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A California photographer is using her art to get women talking about the hidden pains of miscarriage.
Dianne Yudelson, who lives in San Francisco, recently published "Lost," a series that documents mementos from the 11 miscarriages she's had. The heartbreaking photos, in black and white, show ultrasound images, tiny hats and booties, name tags with ribbon and even a coffee mug that says "Baby's First Christmas."
The point of the project isn't her own pain, Yudelson, 57, told TODAY, but rather to lend her encouragement to other women who might be going through the same thing, and let them know that they're not alone.
"It's a grieving process," she said. "Even if, in some people's minds, there's not a physical being to grieve, that is what it feels like."
"I was just trying to say, 'This is normal,'" Yudelson continued. "Hopefully it will comfort those who are going through it, and also show people who don't understand what it is like for the women who do go through this."
Many people can relate to the touching photos.
"I have gotten such great feedback from so many women who say they're one of the club — that's what one lady said: 'I'm one of the club I never wanted to be in, and I want to thank you for saying what it really feels like,'" Yudelson said. "Somehow, the images speak to them."
While Yudelson has kept the mementos packed away in a box for years, she was inspired to create the project last year after commiserating with two other women who suffered miscarriages.
"As a fine art photographer, I just go with my inspiration," she said. "I went to this big, white box I had with all these little items, and this time, [the story] just begged to be told."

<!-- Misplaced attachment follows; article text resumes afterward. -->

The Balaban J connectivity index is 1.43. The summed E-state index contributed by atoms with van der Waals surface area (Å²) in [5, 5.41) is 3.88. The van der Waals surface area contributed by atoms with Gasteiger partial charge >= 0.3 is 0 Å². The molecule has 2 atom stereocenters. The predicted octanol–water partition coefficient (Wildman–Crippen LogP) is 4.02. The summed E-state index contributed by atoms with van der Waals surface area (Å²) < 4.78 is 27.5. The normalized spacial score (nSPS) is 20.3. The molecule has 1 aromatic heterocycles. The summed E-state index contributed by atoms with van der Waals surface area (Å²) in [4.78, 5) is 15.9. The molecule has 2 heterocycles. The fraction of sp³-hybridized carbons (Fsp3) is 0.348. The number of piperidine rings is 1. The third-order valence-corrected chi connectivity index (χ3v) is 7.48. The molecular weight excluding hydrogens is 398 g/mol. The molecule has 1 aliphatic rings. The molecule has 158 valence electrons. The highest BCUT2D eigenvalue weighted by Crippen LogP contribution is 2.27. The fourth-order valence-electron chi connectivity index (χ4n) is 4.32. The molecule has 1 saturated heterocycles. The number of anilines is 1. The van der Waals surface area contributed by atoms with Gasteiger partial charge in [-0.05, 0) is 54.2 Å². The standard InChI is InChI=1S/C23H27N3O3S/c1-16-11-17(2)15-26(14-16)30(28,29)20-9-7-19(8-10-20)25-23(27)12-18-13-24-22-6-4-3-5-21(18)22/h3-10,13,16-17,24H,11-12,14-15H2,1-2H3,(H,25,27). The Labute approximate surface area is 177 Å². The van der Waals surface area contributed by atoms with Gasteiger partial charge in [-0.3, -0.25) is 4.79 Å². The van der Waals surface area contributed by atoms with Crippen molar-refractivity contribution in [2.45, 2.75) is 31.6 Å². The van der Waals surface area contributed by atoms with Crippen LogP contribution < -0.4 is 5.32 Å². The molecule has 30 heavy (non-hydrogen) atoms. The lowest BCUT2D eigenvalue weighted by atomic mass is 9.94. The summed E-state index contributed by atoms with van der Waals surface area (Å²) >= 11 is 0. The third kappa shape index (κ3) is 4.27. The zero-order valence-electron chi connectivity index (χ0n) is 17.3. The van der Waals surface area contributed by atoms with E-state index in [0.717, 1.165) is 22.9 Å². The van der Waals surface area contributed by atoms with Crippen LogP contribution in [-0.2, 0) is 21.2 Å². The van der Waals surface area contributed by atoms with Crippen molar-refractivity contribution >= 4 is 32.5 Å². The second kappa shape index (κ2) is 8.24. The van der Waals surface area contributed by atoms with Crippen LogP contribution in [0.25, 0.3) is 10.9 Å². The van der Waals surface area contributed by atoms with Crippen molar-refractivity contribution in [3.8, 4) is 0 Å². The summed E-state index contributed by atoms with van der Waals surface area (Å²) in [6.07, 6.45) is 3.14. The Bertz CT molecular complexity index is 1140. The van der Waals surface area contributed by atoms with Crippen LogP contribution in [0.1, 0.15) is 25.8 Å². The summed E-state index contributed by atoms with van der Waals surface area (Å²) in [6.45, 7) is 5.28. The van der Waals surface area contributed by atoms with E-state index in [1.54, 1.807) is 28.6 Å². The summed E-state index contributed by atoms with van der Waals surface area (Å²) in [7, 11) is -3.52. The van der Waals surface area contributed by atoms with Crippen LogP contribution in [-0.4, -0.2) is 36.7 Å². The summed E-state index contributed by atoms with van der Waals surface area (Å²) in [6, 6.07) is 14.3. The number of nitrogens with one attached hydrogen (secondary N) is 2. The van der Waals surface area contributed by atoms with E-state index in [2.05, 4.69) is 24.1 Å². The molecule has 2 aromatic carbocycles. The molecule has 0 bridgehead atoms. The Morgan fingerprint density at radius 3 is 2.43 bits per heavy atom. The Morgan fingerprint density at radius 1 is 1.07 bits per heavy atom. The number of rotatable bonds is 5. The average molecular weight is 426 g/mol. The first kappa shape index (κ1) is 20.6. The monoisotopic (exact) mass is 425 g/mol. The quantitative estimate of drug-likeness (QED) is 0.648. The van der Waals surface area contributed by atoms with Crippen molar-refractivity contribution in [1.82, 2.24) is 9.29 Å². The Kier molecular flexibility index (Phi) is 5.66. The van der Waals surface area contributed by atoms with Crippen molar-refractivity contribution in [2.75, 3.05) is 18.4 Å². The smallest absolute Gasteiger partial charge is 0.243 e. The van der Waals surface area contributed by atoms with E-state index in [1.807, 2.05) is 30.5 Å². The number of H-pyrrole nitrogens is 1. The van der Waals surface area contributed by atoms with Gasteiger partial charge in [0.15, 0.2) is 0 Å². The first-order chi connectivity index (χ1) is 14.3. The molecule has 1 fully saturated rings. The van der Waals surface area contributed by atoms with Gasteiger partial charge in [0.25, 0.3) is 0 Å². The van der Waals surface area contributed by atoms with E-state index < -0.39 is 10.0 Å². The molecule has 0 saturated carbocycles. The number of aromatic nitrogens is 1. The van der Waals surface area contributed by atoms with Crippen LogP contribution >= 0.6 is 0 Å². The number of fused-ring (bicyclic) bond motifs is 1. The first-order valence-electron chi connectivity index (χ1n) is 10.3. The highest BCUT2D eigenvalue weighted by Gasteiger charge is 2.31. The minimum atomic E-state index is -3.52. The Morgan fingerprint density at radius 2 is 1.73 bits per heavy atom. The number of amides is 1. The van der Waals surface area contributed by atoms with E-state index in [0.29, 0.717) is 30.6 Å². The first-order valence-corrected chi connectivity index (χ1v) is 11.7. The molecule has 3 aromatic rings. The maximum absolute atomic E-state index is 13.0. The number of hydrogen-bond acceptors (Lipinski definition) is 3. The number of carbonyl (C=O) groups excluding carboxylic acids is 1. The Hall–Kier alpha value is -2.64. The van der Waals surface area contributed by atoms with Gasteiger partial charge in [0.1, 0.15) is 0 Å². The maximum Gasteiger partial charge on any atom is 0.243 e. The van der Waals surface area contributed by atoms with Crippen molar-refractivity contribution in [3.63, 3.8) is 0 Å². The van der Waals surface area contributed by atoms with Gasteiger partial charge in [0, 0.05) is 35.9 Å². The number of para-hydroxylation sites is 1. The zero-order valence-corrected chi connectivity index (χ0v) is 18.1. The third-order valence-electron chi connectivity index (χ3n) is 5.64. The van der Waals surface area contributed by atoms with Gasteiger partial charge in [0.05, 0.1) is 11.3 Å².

Despite her frequent miscarriages, Yudelson kept something from each pregnancy.
"It makes it real, because it felt real," she said. "At the time, it was very real. I'm a positive person, so I went into [each pregnancy] optimistically. Otherwise, your life is negative."
Most people don't know how common miscarriages are, research has shown. For every 100 women who know they are pregnant, 10 to 15 will suffer a miscarriage before the 20th week of their pregnancy, according to the March of Dimes. Yet it's still a topic that's not often discussed.
"You don't tell people after one or two [miscarriages]," Yudelson said. "You don't go say, 'I'm pregnant again!' No, you keep it to yourself. And it becomes this really private situation."
Yudelson's project is part of a growing movement to encourage women to talk about miscarriages more openly, and for the rest of the population to learn how common — and tragic — they really are.
"It is physically and emotionally difficult," Yudelson said. "And that's the question I get most from women who miscarry: 'Who knew?'"